# Overview

Create spline's outline similar to Cinema4D Outline tool.

Outliner offset is controlled with Fields falloff.

Implemented as Generator and Modifier.

Create spline's outline similar to Cinema4D Outline tool.

Outliner offset is controlled with Fields falloff.

Implemented as Generator and Modifier.

Time update geometry update dependency.

Default option to work with. In most cases geometry rebuilds on frame update.

Enforces to rebuild geometry at each frame update.

Restrict to rebuild geometry only in case of frame update.

If object is provided here then it and all its subtree would be used as the source of splines instead of generator's own children sub-tree.

Enabled — Source object would be hidden from both render and viewport.

Due to Cinema4D specific issues, this approach is worse than just hide object by deactivating source object's native Viewport Visibility and Render Visibility.

Geometry's generating space

Geometry is generating in local space of the generator, so it would depend to Outliner object transform.

Geometry is generating in world space, so it would be independent of Outliner object transform.

Handle source spline(s) controls points.

Original spline knots are taken as the source.

Same as having or making spline editable with the least points and point-tangents.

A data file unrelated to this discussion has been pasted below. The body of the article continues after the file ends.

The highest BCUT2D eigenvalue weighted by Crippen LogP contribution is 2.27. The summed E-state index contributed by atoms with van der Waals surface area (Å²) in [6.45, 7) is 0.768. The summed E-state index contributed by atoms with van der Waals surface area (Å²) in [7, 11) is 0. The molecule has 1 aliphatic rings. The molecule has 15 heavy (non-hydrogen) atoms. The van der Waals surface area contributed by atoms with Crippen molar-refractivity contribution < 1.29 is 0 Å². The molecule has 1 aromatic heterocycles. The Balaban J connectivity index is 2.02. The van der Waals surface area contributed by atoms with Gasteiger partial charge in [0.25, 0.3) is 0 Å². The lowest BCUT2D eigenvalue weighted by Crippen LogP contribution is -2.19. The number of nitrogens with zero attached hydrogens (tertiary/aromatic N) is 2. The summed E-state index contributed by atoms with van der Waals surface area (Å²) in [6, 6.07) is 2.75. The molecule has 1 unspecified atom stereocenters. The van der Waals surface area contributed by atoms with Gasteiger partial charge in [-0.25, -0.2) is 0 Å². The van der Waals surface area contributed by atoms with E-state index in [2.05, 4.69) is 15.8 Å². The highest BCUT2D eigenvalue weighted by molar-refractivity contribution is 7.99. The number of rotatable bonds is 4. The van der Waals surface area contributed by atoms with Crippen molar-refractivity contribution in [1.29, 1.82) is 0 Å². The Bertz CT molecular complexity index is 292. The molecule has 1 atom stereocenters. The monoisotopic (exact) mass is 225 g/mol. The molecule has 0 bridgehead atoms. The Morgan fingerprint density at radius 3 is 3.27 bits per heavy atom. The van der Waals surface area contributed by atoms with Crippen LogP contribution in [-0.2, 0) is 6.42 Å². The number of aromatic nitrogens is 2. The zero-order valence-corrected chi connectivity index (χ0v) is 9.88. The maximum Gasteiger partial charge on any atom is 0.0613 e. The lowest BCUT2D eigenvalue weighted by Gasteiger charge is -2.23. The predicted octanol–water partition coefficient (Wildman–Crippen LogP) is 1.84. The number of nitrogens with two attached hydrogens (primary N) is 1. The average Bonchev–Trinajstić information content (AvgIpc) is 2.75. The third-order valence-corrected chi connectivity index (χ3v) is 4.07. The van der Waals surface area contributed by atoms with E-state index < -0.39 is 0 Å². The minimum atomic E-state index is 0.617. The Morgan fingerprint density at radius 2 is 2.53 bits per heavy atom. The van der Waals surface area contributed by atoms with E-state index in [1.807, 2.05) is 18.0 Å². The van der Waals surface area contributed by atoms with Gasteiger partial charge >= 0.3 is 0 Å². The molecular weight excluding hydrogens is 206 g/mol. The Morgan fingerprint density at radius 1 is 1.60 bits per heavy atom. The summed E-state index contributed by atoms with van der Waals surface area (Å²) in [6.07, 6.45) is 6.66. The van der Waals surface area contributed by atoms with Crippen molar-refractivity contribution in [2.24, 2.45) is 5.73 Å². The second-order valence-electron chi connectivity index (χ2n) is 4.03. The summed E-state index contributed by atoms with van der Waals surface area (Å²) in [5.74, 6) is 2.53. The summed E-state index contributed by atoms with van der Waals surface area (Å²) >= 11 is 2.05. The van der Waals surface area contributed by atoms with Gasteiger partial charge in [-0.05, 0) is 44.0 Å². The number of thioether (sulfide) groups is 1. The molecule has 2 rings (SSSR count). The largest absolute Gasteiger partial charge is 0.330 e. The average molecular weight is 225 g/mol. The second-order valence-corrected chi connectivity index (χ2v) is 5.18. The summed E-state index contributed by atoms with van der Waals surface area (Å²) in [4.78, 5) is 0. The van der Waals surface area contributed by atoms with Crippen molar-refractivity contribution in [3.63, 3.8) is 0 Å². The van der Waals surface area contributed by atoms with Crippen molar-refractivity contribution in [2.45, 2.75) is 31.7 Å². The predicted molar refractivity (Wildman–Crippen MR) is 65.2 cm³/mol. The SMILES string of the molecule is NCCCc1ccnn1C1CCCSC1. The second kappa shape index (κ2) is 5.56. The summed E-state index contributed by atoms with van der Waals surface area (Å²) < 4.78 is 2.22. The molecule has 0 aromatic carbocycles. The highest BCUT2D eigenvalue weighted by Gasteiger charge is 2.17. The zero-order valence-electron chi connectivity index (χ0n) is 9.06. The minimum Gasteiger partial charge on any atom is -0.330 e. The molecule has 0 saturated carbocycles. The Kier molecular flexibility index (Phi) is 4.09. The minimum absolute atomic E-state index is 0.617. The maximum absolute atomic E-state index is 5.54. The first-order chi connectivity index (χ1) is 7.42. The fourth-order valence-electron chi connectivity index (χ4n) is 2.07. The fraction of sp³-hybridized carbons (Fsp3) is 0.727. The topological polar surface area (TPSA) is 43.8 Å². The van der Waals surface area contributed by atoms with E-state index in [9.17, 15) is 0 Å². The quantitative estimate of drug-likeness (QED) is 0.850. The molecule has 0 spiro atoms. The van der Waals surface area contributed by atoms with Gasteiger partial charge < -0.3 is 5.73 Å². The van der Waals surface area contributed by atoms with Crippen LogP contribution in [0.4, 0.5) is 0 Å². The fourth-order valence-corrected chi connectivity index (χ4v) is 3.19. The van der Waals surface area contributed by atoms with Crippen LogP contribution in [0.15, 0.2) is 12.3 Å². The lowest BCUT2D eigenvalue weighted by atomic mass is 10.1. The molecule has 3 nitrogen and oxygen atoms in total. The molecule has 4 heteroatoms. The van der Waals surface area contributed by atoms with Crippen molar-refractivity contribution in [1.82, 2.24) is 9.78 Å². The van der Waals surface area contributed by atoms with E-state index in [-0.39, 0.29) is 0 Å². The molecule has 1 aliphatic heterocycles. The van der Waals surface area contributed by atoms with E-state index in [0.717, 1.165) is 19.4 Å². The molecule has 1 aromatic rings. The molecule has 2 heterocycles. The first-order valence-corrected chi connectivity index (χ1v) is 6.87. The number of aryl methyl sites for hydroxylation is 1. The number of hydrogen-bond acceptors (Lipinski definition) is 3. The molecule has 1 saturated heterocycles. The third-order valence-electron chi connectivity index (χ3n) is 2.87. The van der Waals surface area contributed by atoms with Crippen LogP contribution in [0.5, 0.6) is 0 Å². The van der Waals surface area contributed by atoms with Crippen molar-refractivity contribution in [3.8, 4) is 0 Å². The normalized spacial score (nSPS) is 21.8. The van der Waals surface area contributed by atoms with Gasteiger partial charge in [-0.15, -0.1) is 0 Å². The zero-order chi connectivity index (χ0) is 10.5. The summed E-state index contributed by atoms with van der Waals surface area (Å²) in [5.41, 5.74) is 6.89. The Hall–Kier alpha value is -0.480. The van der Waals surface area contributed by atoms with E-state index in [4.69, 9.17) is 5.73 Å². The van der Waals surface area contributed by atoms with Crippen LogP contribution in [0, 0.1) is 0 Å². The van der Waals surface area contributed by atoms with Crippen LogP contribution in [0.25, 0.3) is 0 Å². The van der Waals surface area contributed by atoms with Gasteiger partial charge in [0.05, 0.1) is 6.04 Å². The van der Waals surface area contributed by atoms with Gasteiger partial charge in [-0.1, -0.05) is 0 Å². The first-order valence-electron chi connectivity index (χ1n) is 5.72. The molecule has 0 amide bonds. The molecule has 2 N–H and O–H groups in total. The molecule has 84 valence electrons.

Source spline deformations are missed in that case.

Final source representation (linear spline for spline object) is taken as the source.

Same as applying Current State to Object to the source geometry.

In some cases this method doesn't give proper shape if dynamics is applied to the source geometry.

Final source representation (linear spline for spline object) is taken as the source.

This method is faster than **Points** and allows to get final representation of the source geometry with applied dynamics transformations.

Usually it's required to drop source into Object field and put generator lower than the source object in the Object Manager because of Cinema4D's internal calculation order.

Offset distance

Disabled — original geometry is removed, new geometry is rendered.

Enabled — both original and offset geometry are rendered.

Attempts to prevent rail over-twisting along original guide.

No control over twisting. Stable during playback, but in some areas there might be 180° twists.

Once algorithm detects twist more than 90° it flips rail along guide.

Limiting twisting angle.

Maximum twist angle

Applies to closed splines only. Smooths rail ending to it's begining, there would be no over-twist.

Enables **Smooth Closure** algorithm.

* Very experimantal and not stable functionality.

Maximum twist (normal vector) angle relatively to previous rail geometry.

Enables **Torsion** solver.

Creates blend between current and previous rail geometry (normal vector blend).

Enables **Stiffness** solver.

This tab exist for Generator only

Spline properties

This simplest of all the spline types connects the vertices, which define the polygon, with straight, directly connected lines. You can use these splines to create angular objects or to simulate sharp jerky movements for animation.

This kind of spline has a soft curve between vertices. The interpolated curve passes directly through the vertices. Looking at the two points at the top right of the diagram, you can see that the curve bulges more than is probably required. This behavior is called overshooting, and it often appears with closed curvatures. This becomes clearer when you compare this section of the curve with the same section of the curve with Akima interpolation.